It can be difficult for a production to muster energy when there are only four people in the audience, as there were at the final performance of The heArt Dealer at Raw Space. But no matter how small the audience, how small the stage, how small the budget...nothing could excuse this staggeringly inept affair.
How is it possible, with the massive pool of eager-to-work talent
available in this city, to assemble a cast of six without a single
good actor in it? Even the production elements that usually can
be written off as Off-Off-Broadway minimalism were inexcusably
bad, by any standard. When a policeman removed his jacket and
gun prior to interrogating a suspect, he put them on the floor;
apparently, an additional chair or table for the set was impossible
to find. The play had just two sound requirements: a gunshot (which
sounded like the needle scratching on an LP), and music when two
characters danced in a bar (they danced in silence). The audience
didn't realize when the play ended -- no one applauded until the
curtain call-because the closing "blackout," like all
those between scenes, left the stage half lit.
As for costumes, the femme fatale wore a thigh-high skirt -- femmes fatales have to be sexy, you know. But this femme fatale happens to be a lawyer, so that wasn't exactly appropriate business attire. (She also is extremely vulnerable, talkative and easily flustered for a such a bad girl. And after she confesses to murder, the police officer she had duped lets her walk off with his gun.)
As writer, director and star of The heArt Dealer, Carl Charroux must shoulder most of the blame for the "play" (although maybe he should be commended for actually having the guts to bill it as "a brilliant production done in classic film noir style"). Charroux's script is chock full of inanities -- such as the so-called "world's greatest detective" being the only person who can't detect the link between two unsolved cases -- and his careless blocking produced such scenarios as a hostage-taker pointing his gun everywhere except at his hostage's head. The second scene is set in a bar, yet the characters lean against the doorway and walk across the room while arguing as they would only in a private place. A cop's girlfriend is upset to smell alcohol on him when she arrives, and he admits to having had a few, although his entire time at the bar had been depicted onstage and he never once took a drink. Then, after the cops bust up a heroin deal, they handcuff the participants to chairs in the bar and interrogate them (violently) right there, all the while leaving the heroin and $10,000 in cash out on a table, unguarded and in full view of all.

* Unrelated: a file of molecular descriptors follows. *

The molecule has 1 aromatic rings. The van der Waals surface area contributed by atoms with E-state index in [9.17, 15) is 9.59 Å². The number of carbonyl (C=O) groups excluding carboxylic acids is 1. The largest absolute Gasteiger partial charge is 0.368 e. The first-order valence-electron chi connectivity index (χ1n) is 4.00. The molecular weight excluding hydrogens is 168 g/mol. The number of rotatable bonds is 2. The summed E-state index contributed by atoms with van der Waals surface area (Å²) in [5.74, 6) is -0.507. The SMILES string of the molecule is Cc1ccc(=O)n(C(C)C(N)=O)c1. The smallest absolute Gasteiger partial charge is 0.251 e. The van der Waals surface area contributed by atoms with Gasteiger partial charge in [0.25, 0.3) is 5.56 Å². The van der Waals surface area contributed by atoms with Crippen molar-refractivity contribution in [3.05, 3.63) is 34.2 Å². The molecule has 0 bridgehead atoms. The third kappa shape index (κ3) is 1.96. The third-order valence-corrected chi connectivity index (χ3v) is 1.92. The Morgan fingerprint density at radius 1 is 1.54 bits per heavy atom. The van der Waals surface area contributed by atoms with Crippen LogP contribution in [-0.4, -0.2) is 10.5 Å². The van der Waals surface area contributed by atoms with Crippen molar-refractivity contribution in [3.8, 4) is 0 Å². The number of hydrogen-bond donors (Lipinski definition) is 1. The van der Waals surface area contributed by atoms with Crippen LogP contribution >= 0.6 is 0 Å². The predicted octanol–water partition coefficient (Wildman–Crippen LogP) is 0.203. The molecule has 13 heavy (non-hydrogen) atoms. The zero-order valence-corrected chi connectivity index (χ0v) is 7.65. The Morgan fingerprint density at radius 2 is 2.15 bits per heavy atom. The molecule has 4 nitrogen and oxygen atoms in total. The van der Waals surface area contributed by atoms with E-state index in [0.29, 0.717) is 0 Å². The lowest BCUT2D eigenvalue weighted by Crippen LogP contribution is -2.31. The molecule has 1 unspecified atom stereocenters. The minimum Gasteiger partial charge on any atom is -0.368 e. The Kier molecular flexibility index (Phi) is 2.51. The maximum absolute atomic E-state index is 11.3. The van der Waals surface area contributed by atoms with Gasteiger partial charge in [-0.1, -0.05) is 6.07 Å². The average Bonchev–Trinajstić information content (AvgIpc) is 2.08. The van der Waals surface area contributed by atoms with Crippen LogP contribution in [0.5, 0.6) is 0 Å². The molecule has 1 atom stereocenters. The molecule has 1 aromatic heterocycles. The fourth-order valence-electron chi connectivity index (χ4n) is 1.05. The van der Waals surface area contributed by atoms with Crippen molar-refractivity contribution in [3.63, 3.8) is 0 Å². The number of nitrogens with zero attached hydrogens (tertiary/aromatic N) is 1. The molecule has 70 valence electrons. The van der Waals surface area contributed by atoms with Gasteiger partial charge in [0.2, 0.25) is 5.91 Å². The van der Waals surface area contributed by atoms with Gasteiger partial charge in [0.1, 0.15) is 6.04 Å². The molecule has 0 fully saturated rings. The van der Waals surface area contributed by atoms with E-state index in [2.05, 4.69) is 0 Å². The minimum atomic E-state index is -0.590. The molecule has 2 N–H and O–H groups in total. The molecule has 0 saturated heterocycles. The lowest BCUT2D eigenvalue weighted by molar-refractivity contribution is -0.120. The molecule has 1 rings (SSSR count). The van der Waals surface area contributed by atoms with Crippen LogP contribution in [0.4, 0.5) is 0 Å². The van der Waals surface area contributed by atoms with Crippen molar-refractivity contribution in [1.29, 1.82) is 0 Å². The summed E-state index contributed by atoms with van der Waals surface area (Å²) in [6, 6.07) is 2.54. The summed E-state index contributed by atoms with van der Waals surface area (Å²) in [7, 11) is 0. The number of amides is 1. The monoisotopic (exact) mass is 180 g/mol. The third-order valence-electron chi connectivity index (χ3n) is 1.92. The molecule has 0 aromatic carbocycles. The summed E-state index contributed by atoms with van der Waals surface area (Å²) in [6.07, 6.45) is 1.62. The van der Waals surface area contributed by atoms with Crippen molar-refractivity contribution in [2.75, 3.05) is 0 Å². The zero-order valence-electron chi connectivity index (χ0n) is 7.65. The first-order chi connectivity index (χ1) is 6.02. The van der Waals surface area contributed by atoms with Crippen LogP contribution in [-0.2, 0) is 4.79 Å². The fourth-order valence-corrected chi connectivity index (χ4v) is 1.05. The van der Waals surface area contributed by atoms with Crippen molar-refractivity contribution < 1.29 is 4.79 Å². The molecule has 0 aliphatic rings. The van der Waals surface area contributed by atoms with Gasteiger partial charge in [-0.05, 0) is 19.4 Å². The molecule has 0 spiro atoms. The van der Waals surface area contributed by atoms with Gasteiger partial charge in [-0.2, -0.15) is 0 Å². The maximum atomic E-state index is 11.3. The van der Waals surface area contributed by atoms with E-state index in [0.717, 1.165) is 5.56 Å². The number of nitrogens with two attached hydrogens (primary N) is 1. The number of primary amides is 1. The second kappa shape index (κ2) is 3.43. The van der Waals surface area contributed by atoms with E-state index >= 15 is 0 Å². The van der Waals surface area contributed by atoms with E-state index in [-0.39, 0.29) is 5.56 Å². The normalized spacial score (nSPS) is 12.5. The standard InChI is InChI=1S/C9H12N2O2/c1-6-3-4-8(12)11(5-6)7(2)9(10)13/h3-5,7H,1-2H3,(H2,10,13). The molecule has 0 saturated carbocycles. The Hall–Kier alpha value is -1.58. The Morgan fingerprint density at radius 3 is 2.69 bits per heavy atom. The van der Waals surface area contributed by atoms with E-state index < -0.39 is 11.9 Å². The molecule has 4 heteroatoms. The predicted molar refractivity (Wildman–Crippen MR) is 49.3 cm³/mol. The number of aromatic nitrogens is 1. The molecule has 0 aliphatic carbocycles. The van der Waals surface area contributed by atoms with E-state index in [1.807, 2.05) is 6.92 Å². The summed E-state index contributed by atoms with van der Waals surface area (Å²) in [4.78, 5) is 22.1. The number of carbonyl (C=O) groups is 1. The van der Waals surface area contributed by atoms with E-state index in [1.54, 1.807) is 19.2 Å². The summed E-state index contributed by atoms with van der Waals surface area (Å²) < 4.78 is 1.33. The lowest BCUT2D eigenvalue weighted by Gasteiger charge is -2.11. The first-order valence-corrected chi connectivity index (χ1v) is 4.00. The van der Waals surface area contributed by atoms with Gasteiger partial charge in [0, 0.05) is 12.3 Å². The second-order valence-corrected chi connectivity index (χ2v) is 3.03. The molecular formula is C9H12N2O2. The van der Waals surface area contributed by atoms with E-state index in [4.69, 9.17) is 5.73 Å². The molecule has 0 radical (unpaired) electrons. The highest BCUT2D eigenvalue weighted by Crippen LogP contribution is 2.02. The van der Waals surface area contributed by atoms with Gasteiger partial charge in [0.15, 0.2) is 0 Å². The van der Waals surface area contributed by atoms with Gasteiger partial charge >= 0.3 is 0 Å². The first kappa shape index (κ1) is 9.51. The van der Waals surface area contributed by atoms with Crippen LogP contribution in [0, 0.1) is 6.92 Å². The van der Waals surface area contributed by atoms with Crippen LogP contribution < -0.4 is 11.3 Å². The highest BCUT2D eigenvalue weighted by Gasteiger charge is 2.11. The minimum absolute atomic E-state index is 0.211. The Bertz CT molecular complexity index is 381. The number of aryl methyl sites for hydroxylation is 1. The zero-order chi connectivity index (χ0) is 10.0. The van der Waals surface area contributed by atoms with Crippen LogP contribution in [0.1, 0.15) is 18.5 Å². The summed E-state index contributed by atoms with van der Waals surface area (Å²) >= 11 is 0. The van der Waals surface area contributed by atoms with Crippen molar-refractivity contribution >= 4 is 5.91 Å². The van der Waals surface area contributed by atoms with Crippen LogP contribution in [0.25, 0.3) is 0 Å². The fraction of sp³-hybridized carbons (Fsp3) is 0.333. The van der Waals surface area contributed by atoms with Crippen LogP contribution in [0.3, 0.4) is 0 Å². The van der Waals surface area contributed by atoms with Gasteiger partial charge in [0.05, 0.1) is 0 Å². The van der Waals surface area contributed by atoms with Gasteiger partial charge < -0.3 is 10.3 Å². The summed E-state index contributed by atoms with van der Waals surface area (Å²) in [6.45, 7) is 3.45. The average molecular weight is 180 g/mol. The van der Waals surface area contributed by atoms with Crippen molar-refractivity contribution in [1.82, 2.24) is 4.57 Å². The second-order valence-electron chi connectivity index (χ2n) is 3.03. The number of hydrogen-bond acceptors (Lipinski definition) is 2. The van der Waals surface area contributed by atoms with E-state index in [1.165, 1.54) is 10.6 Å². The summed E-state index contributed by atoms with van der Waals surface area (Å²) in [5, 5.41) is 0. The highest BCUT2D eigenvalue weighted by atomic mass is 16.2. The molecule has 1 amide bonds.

These are but a few examples of the atrocious staging, dreadful character development and non-sequitur dialogue in The heArt Dealer. The first tipoff that no one had considered whether anything onstage made sense occurred in the opening minutes of the play: In a New York City stationhouse, police detectives (with New England accents) discuss a homicide in which the body was found "down by the lake." Which of New York City's lakes would that be?
(Also featuring Lissa Williams, Chris Marshall, John Wayne Peel, Christine De Melo, Maurene Walker)
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Copyright 2001 Adrienne Onofri